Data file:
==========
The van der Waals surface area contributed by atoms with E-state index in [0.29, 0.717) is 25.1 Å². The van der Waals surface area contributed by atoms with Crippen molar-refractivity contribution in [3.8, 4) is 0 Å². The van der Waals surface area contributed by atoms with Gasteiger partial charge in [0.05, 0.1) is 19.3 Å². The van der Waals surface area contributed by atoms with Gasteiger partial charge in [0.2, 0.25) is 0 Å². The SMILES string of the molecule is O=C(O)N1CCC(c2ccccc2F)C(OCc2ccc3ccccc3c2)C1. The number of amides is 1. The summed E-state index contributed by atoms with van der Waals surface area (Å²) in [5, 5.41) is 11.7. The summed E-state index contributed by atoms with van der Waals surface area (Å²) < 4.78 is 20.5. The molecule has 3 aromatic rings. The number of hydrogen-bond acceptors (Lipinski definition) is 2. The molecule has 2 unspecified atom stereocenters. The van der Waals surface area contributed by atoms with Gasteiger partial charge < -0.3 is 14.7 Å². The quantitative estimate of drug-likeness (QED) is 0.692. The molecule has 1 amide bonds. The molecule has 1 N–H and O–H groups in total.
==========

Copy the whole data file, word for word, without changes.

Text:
The van der Waals surface area contributed by atoms with E-state index in [0.29, 0.717) is 25.1 Å². The van der Waals surface area contributed by atoms with Crippen molar-refractivity contribution in [3.8, 4) is 0 Å². The van der Waals surface area contributed by atoms with Gasteiger partial charge in [0.05, 0.1) is 19.3 Å². The van der Waals surface area contributed by atoms with Gasteiger partial charge in [0.2, 0.25) is 0 Å². The SMILES string of the molecule is O=C(O)N1CCC(c2ccccc2F)C(OCc2ccc3ccccc3c2)C1. The number of amides is 1. The summed E-state index contributed by atoms with van der Waals surface area (Å²) in [5, 5.41) is 11.7. The summed E-state index contributed by atoms with van der Waals surface area (Å²) < 4.78 is 20.5. The molecule has 3 aromatic rings. The number of hydrogen-bond acceptors (Lipinski definition) is 2. The molecule has 2 unspecified atom stereocenters. The van der Waals surface area contributed by atoms with Gasteiger partial charge < -0.3 is 14.7 Å². The quantitative estimate of drug-likeness (QED) is 0.692. The molecule has 1 amide bonds. The molecule has 1 N–H and O–H groups in total.